Memorial Garden: Remembering two lost firefighters
Firefighters lost: Stopping to remember amidst the flowers
127 N. Broad St.
For generations, the Weaver Organ and Piano made instruments that families used to play music. People would gather, listening to the lively entertainment. Sometimes, these groups did without a piano player. Weaver-made player pianos serenaded them with music.
Workers’ reputation for craftsmanship kept Weaver in business throughout the Great Depression and World War II. In 1959, however, the manufacturing building shut its doors. Radio, phonographs, and television overthrew self-generated music in popularity for family recreation.
Almost 60 years later, the Weaver Organ and Piano building was undergoing a rebirth. Workers were converting the red-brick building into living spaces. Then one day, a fire overtook the building, igniting the old factory into a bright, orange and red blaze. York City firefighters rushed in. Fortunately, the firefighters extinguished the flames, but hot spots remained.
While cooling those spots, two firefighters lost their lives. Ivan Flanscha and Zach Anthony were the first York City firefighters to pass while serving since 1971. Only 11 firefighters died in the line of duty before them.
There used to be a blank space outside the old Weaver building. But today, plants thrive along Broad Street. Locals and a nonprofit organization, York XL, extended the garden to memorialize the two fallen firefighters – Ivan Flanscha and Zach Anthony. “We were moved to meet Ivan & Zach’s families,” York XL wrote on its Facebook page. “We hope the garden memorials will honor their sacrifice.” The garden was originally part of the Broad Street Greenway project.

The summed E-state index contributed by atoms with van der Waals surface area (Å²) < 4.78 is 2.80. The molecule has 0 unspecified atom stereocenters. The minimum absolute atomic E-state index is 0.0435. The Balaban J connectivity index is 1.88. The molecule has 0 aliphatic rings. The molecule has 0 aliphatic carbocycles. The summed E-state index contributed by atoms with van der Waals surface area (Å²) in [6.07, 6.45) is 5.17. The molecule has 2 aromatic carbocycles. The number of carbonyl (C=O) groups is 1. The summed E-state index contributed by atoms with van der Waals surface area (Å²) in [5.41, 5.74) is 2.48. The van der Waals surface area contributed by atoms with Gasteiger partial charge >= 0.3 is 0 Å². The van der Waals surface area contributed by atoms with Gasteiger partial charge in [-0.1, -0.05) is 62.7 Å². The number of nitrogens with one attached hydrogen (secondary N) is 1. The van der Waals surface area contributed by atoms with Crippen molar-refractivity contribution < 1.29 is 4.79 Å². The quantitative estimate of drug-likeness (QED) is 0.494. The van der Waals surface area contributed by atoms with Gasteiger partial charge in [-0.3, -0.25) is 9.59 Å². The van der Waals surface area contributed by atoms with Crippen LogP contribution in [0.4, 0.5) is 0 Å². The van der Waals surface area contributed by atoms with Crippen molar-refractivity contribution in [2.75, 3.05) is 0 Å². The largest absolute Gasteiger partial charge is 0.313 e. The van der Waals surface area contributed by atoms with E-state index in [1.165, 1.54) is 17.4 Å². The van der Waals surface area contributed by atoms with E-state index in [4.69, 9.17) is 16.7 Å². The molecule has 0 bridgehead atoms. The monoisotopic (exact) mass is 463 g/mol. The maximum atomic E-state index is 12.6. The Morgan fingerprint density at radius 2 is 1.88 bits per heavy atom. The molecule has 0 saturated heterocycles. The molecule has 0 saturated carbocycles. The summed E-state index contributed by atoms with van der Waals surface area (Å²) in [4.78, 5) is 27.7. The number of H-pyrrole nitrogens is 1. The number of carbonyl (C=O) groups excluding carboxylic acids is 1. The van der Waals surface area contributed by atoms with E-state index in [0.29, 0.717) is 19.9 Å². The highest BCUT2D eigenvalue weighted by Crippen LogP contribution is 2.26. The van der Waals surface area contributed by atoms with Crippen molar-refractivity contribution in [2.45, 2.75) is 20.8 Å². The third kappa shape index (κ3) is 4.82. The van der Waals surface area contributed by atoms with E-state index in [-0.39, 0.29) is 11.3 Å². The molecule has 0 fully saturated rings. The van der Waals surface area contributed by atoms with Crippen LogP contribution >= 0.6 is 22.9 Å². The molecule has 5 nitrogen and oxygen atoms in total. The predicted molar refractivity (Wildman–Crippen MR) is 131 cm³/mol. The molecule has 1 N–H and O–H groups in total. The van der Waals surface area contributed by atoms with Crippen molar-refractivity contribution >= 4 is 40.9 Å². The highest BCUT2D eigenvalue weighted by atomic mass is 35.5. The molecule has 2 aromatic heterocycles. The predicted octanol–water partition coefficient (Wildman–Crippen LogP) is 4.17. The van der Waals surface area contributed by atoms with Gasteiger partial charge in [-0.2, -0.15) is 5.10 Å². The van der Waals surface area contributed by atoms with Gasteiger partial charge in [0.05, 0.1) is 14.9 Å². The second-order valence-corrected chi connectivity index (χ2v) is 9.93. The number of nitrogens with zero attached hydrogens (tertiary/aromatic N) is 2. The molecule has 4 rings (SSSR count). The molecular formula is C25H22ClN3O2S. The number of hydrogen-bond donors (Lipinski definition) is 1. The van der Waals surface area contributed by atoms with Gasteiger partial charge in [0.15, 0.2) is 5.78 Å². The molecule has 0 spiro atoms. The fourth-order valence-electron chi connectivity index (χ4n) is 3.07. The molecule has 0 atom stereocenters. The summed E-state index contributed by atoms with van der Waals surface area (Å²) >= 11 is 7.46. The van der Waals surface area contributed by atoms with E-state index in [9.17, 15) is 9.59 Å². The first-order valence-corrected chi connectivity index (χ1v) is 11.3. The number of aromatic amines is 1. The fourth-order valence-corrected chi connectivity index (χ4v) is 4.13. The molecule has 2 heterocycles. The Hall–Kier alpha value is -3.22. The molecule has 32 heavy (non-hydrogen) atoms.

The message of the Ivan Flanscha and Zach Anthony memorial garden is one of respect. Respect for the firefighters and for the community to remember. These are places where people feel that they belong, reflecting on the meaning of loss. “These public spaces are the physical embodiment of our culture,” York XL’s website states. The spaces affect the way we think about ourselves and each other.
In How Modernity Forgets, Anthropologist Paul Connerton suggests modernity has a tendency to quickly purge the past and turn its head toward the present – or even future. The generation of Americans who grew up at the end of the twentieth century live in a state of “permanent present” in which they have severed ties with our history.
Forgetting has almost become a cultural characteristic of the times. By creating areas like the memorial garden on Broad Street, York is creating a “place memory.” It’s a location that connects us to history and each other, overriding the amnesia that modernity inflicts on us.
The Flanscha and Anthony memorial garden will be a place to do just that – remember. However, the direction of residents’ thoughts will determine what goes into the space. Some have suggested a bench, others a table, and still others a plaque. What material items need to be placed in the memorial garden to facilitate remembrance? What can we build together to make sure these heroes are never forgotten?
— By JAMIE KINSLEY and JIM McCLURE